Quick service restaurant
$350M annual revenue
Fall 2019 to spring 2020
Advice and training
What We Delivered
2- to 5-year marketing strategy
Omnichannel marketing plan
3-month work allocation
Customer journey mapping
Technology vendor selection
Marketing operations recommendations
Loyalty program recommendations
Marketing and sales dashboards
“The competition is eating us for breakfast.”
Given the pace of change today, if your business is standing still it’s actually falling behind—and this quick service restaurant franchise was proof. Their marketing and sales strategies hadn’t changed in years, while their competition had enthusiastically embraced digital approaches. The director of marketing was worried. He came to lizoke Marketing for outside expertise that would validate his concerns and help him play catchup.
The Hard Conversation
“It’s not about you, it’s about your customer.”
Early in the process we developed buyer personas and mapped the buyer journey to identify what needed to change. The challenge then became convincing head office to buy in. When we presented an early draft of the strategy it was clear the big bosses were more interested in day-to-day firefighting and box-checking than the innovation needed to grow this particular franchise. We needed to convince them that meeting their customers’ needs was more important than meeting their own.
“Marketing needs to be strategy-first.”
The strategy included specific ways to meet the expectations of the modern quick service restaurant customer, including always-on digital ads, remarketing campaigns, a social media strategy, personalized communication, online ordering, in-store kiosks, a plan for in-house delivery and a modern loyalty program. We also developed data tracking and reporting dashboards so we could identify patterns in customer behaviour and three-month work allocation so the marketing and sales teams could get started. The idea was to show early results to encourage further investment by head office.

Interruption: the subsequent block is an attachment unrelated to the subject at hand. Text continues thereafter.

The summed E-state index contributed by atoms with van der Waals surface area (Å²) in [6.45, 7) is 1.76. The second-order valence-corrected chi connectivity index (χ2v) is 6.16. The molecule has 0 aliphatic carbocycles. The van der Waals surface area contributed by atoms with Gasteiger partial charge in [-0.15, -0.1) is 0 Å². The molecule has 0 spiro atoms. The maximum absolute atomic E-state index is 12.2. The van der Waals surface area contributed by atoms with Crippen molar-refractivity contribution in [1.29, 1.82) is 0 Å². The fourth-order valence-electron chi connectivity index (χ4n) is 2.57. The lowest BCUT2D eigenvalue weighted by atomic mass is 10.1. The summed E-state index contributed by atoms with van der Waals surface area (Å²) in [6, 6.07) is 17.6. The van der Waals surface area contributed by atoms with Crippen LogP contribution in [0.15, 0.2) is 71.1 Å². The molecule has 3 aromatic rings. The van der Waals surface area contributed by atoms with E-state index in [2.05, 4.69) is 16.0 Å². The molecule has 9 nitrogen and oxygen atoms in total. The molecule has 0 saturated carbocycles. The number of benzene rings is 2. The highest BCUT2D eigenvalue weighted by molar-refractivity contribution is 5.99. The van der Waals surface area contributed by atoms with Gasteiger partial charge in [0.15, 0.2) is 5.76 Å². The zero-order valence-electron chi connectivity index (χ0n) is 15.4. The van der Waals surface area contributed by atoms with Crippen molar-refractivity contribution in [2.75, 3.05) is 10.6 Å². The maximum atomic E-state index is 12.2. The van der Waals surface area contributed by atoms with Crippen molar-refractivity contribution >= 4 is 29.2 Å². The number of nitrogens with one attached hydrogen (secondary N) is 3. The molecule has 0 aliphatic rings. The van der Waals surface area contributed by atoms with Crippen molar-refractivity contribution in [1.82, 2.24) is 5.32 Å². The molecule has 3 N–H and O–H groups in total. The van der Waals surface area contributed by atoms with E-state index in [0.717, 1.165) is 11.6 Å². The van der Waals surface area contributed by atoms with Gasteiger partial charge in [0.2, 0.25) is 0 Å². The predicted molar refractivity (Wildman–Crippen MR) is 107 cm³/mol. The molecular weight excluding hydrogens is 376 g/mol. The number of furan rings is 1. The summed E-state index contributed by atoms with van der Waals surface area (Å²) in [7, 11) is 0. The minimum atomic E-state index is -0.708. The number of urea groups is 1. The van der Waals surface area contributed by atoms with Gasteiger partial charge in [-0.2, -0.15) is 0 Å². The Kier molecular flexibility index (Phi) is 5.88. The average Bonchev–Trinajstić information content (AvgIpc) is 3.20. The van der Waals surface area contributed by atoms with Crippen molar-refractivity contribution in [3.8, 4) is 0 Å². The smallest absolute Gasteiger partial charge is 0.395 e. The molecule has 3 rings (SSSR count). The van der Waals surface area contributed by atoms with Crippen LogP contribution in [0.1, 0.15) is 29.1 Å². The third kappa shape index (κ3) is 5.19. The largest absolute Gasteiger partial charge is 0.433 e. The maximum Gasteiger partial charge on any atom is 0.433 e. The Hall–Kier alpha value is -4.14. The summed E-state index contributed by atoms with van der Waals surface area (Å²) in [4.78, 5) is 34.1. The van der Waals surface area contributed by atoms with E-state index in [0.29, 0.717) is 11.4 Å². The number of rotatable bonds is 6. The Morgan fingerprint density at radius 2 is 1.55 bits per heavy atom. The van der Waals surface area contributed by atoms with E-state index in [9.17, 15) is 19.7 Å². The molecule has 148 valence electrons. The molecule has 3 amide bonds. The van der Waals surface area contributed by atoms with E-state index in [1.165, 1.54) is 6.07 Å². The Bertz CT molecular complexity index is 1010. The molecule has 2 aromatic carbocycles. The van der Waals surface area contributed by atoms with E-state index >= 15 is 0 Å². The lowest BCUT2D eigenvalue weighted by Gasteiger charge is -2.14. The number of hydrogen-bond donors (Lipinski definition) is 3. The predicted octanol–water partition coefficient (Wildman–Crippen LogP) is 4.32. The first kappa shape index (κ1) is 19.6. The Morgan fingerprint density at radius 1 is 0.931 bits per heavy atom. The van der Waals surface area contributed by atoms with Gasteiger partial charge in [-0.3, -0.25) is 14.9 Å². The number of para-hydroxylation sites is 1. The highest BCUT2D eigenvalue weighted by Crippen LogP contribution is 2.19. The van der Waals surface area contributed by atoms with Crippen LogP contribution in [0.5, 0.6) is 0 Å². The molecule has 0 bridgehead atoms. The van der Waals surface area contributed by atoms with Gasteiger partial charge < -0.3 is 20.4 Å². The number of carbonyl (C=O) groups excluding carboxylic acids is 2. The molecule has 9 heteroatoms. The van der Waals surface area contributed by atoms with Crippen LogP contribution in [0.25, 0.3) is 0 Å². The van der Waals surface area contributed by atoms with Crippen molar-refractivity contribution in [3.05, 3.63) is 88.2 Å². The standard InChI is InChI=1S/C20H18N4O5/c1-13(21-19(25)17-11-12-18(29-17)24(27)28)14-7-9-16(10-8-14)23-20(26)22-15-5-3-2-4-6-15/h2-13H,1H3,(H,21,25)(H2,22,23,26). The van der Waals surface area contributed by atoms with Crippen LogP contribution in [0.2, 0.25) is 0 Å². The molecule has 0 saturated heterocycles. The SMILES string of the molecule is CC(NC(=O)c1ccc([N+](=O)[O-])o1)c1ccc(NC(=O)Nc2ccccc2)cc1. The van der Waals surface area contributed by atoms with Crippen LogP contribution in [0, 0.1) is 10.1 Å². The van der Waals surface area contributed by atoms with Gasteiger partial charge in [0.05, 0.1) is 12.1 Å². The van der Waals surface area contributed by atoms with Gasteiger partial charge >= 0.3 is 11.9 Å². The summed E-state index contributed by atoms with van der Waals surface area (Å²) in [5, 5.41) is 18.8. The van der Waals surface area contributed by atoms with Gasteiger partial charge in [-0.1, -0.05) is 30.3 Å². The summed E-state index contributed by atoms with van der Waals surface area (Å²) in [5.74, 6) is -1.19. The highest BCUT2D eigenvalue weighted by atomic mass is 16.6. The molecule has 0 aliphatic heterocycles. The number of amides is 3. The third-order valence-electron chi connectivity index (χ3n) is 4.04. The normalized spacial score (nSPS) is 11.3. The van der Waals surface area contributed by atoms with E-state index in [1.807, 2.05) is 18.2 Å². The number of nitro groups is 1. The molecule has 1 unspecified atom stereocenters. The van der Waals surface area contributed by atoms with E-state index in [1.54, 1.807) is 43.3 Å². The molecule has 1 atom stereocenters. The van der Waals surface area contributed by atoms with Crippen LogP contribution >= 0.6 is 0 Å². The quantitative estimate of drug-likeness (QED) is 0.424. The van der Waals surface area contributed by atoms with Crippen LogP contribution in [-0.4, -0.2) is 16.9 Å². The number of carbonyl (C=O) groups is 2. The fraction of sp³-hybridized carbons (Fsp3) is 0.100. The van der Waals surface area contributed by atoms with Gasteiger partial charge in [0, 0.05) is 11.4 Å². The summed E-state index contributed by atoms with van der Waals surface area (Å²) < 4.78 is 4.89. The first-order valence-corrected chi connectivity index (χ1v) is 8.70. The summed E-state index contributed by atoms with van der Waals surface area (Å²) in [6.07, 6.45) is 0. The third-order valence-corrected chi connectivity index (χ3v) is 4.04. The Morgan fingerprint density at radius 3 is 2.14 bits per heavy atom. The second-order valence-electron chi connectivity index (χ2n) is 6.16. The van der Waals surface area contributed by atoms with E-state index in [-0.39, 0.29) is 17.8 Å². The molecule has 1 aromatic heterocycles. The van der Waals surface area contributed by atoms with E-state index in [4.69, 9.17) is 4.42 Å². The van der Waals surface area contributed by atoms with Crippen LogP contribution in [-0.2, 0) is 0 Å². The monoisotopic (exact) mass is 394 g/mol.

“You have to spend money to make money.”
Digital ads were running. Dashboards were set up. We were meeting with vendors to award contracts for the self-serve kiosks and online ordering.
Early results were promising. And then the pandemic hit.
Connecting the [marketing] Dots
“An outsider makes change easier.”
Most of my clients come to me knowing something isn’t working, but they struggle to give their challenges a name. They need a neutral third party to uncover the true problem, make innovative (and sometimes initially unpopular) suggestions and provide on-the-ground support that gets results.
The small investment my clients make in an external advisor provides momentum for growth and justification for the change. They get a reassuring ally and senior team member who moves the business forward by both seeing the big picture and sweating the small stuff.